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Thread: Hardening Screws

  1. #1
    Boolit Master



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    Hardening Screws

    What’s the simplest way to harden small screws?

  2. #2
    Boolit Grand Master

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    Depends on what steel they are made of... 01,d1 drill rod or what ever was in a box? Try htin them and quenching them in oil or water first and if that doesn't work try kasenite next.

  3. #3
    Boolit Buddy OldBearHair's Avatar
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    You might try this . Heat to red until you lose the dull look and quench in 120 degree oil. Check to see if a file will cut them. If not they are hardened. Then put in the oven to 475 degrees for 30 minutes . Then if the "sharp" file will bite into the steel somewhat, the screws should be ready. It all depends on what steel the screws were made from and there are many variables. note: If the screws are galvanized, this process will remove it.

  4. #4
    Boolit Grand Master

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    Something to keep in mind unless the screw really needs to be hardened soft is better, This way the screw wears and not the holes female threads. Its easier on tooling also. A soft screw is easier to remove it breaks.
    I would buy 4140 pre hard this is usually in the 45 rc range, turn the screws from it. In a pinch a allen head cap screw can be used for stock for a smaller screw. The pre hard turns and finishes nicely with no heat treat needed after.
    Drill rod, and other tools steels can be used and hardened after but there is the risk of warping and deforming from the heat and quench. Another is finding little screws in the quench after LOL.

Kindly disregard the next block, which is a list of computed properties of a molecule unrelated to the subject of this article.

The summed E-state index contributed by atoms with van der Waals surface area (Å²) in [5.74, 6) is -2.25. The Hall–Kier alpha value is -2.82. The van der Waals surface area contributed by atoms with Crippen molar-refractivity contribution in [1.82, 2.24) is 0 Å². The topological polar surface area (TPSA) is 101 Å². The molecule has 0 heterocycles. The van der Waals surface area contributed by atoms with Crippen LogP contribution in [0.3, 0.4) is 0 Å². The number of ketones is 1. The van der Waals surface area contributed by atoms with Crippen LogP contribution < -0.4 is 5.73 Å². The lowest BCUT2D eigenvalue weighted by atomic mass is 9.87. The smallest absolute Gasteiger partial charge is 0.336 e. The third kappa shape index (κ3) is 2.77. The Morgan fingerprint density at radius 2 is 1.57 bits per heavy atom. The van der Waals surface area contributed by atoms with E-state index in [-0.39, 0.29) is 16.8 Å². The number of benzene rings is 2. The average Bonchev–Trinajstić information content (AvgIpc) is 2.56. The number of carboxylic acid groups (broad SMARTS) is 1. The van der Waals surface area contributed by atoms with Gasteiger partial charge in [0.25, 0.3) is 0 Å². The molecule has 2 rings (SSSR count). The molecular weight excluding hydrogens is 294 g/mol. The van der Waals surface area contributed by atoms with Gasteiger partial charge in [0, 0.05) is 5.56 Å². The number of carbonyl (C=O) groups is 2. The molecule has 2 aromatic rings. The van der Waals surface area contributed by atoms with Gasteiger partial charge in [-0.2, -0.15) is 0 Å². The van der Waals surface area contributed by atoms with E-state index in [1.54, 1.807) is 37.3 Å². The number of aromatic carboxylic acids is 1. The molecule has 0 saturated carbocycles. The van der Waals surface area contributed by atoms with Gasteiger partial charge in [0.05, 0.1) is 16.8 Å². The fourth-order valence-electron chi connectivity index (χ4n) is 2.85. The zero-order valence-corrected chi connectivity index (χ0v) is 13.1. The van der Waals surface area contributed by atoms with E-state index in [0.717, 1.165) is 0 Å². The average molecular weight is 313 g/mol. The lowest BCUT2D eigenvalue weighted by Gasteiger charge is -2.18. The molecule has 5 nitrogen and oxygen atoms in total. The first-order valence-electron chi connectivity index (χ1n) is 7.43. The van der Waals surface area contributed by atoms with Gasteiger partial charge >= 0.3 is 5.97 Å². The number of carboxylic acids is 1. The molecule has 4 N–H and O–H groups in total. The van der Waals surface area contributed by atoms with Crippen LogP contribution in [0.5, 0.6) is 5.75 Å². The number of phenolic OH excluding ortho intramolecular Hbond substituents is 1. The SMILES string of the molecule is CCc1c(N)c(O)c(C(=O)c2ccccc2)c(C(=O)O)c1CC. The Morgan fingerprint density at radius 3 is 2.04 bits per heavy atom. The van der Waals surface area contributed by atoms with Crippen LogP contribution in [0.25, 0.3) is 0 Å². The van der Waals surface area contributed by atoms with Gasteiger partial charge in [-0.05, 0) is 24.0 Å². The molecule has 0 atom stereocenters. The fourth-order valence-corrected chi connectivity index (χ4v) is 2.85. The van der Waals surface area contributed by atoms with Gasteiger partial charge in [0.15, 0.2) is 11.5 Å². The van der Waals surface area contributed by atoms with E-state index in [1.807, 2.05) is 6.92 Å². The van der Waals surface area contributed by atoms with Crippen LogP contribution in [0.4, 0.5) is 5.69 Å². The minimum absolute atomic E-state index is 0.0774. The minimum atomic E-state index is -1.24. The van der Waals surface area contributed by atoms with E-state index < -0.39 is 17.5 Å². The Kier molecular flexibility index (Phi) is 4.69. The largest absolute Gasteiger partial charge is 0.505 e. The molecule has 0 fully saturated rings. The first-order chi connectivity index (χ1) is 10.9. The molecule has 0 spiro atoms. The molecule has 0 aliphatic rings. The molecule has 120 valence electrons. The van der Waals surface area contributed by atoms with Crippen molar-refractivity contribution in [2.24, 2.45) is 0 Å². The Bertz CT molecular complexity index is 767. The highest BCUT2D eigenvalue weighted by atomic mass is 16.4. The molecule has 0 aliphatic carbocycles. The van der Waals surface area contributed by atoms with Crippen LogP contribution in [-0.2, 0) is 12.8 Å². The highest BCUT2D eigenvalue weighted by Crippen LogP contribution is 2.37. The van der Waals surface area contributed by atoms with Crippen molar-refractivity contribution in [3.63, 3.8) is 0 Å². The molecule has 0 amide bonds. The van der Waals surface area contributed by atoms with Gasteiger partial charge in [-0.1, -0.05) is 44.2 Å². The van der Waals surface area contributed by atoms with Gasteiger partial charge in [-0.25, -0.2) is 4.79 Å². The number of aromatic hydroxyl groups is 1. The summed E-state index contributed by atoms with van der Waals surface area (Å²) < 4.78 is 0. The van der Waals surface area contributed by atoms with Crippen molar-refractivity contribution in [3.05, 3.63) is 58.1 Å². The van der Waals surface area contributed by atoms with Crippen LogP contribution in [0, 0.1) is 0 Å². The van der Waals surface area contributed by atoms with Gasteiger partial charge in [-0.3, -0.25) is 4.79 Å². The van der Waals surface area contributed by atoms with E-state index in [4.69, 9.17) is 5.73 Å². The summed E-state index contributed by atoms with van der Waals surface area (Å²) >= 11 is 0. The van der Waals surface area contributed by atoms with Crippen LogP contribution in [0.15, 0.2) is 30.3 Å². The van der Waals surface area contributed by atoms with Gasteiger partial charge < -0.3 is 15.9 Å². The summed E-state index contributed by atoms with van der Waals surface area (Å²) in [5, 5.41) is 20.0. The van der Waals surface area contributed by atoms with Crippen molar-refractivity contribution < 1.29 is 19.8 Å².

5. #5
    Boolit Grand Master



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    Quote Originally Posted by GregLaROCHE View Post
    What’s the simplest way to harden small screws?
    The first question is why are the screws soft? If they were manufactured that way chances are the carbon content is to low to heat treat. If that is the case the only option is case hardening with a product like Cherry Red. https://www.midwayusa.com/product/1006364292
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  6. #6
    Boolit Master



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    It’s the screw that holds the flint in place on a flintlock. I’ve already made it, but now that I’m using it, I’m thinking I’d be more assured if it was hardened a little. Case hardening is what I the would be best.

  7. #7
    Boolit Grand Master



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    If you made it you should know what material it is made of? If it is medium or high carbon case hardening is not the appropriate hardening method.
    Last edited by M-Tecs; 02-17-2020 at 01:37 AM.
    2nd Amendment of the U.S. Constitution. - "A well regulated Militia, being necessary to the security of a free State, the right of the people to keep and bear Arms, shall not be infringed."

    "Before you argue with someone, ask yourself, is that person even mentally mature enough to grasp the concept of different perspectives? Because if not, there’s absolutely no point."

    – Amber Veal

  8. #8
    Boolit Master

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    Quote Originally Posted by GregLaROCHE View Post
    It’s the screw that holds the flint in place on a flintlock. I’ve already made it, but now that I’m using it, I’m thinking I’d be more assured if it was hardened a little. Case hardening is what I the would be best.
    If you decide to use a hardening compound (by far the easiest way!) then as M-Tecs suggested look for some Cherry Red compound, it's easy to find while the Kasnit that was also suggested has been off the market for nearly ten years now. Kasnit was REALLY good stuff but unfortunately thanks to some total idiot at the EPA all that is left now is just what some folks have leftover from years ago and it's all but impossible to find these days.
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